So far, we've been writing regular expressions that partially match pieces across all the text. Sometimes this isn't desirable, imagine for example we wanted to match the word "success" in a log file. We certainly don't want that pattern to match a line that says "Error: unsuccessful operation"! That is why it is often best practice to write as specific regular expressions as possible to ensure that we don't get false positives when matching against real world text.
One way to tighten our patterns is to define a pattern that describes both the start and the end of the line using the special ^ (hat) and $ (dollar sign) metacharacters. In the example above, we can use the pattern ^success to match only a line that begins with the word "success", but not the line "Error: unsuccessful operation". And if you combine both the hat and the dollar sign, you create a pattern that matches the whole line completely at the beginning and end.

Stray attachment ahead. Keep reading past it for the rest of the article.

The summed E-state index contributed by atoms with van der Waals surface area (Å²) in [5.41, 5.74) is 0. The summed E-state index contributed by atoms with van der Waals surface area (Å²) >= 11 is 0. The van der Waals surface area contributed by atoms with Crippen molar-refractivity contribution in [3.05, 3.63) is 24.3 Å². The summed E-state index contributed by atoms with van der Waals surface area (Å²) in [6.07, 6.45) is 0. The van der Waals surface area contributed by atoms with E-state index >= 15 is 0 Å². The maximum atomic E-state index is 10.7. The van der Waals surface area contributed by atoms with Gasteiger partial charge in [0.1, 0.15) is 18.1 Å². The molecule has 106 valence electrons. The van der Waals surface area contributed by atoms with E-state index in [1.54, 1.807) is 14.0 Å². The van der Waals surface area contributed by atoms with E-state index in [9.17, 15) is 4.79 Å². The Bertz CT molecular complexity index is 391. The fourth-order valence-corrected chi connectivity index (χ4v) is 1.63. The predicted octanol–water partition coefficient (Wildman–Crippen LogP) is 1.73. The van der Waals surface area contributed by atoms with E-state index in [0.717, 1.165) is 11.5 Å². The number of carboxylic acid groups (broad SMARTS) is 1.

Note that this is different than the hat used inside a set of bracket [^...] for excluding characters, which can be confusing when reading regular expressions.
Try to match each of the strings below using these new special characters.
|skip||Last Mission: unsuccessful|
|skip||Next Mission: successful upon capture of target|
The expression 'Mission: successful' will match anywhere in the text, so we need to use the starting and ending anchors in an expression ^Mission: successful$ to only match the full string that starts with 'Mission' and ends with 'successful'.